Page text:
Jumping off of Eric Demore‘s week 7 topic, curiosity, week 8 was borne out of my inquisitive spirit. I am oddly fascinated with teacher leadership.  Two of my favorite teachers in elementary school were principals by the time I graduated high school, and two of my favorite high school teachers become principals by the time I graduated college. Meanwhile, in the district where I’ve taught, the opposite was apparently happening: as a new teacher, I was regaled with what I can only call horror stories from past students of some of the leaders in my county. I’ve worked long enough to have my own horror stories even. I have worked with amazing teachers who are legally qualified to be administrators but shudder at the thought of leaving the classroom.

Let’s just say I have a bunch of questions about teacher leadership, okay?

I promise question one wasn’t intended to be a modified typical edchat beginning – you know, the kind explicitly listed in David Theriault’s Things That Suck about Twitter Chats:

No, it had a purpose. I wanted to know a few things: how do we describe our leadership roles? Are we a list of titles? Do men and women describe their roles differently? Do teachers recognize teaching as a leadership role itself? How many synonyms do we have for the same job? Obviously if I asked any of those questions first, I would’ve gotten conscious answers. I wanted to just get your answers and make some observations for myself.

As far as leadership roles go, some described their jobs, some gave titles. An equal number of men and women responded, and the responses were mostly titles, but many leaders shared their role, what actually gets accomplished. There were a few teachers whose only title was “Teacher,” and I surprised myself by being one of them (sort of). As far as synonyms go, we have a lot of words for the same jobs. I even learned that California’s mentors have their own acronym:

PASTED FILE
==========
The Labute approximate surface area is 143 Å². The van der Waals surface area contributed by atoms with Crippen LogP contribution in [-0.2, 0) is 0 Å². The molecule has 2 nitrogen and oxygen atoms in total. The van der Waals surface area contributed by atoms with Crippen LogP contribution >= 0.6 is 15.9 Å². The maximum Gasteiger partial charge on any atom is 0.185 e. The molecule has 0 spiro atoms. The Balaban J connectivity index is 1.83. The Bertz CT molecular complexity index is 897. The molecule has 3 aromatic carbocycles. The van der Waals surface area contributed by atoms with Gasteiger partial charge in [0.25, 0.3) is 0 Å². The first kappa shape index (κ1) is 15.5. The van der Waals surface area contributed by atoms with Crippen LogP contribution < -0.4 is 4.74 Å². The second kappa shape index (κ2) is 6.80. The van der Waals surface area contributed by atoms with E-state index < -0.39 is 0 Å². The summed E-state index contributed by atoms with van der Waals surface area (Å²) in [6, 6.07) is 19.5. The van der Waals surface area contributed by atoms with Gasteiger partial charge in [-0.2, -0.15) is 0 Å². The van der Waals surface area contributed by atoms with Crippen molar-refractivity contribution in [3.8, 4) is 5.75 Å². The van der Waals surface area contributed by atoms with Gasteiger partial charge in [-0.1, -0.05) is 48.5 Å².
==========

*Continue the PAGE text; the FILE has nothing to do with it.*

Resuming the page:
Suffice to say, #slowchated is a pretty impressive group of people with a lot of jobs. So with our myriad of experiences, surely we can solve all of education’s ills, right?

Teacher leadership is sort of a beast. Everyone has different expectations for leaders, and that’s including the leader himself/herself, which leads to this problem:

While each leadership role comes with its own expectations and goals, many answers pointed to some universal truths about leadership:

 Randa Hendricks shared this image that pretty much sums up all leadership ideologies: boss v leader

And then there’s this one from B. Buck:

true leaders (Comma splice aside, it’s a good point.)

Eric Saibel‘s answers reflect these ideals:

A3: Admin must be willing to empower TLs as true leaders & decision-makers IF we believe in flattening our organizations. #slowchatED — Eric Saibel (@ecsaibel) March 19, 2014

Also, my  love for Jodie Morgenson was affirmed when she shared this video, essentially about buy-in:

The right attitude is a requirement too:

Jeffrey Farley notes that we are wasting time looking for others to empower us; we just need to act like professionals. (That entire conversation is here and worth your time.)

We also need to quit fearing possibilities:

And, most importantly, leaders must recognize fallibility:

Good, strong leaders have specific internal qualities. How do we nurture them? We discussed what it would take to make certain leadership roles more doable or appealing, such as increased time or pay, but beyond making leadership opportunities less stressful and more attractive, how do we attract and support the types of leaders who delegate well, lead without ego, and sustain personal growth? These are the questions I am left with. (Thanks, Eric!)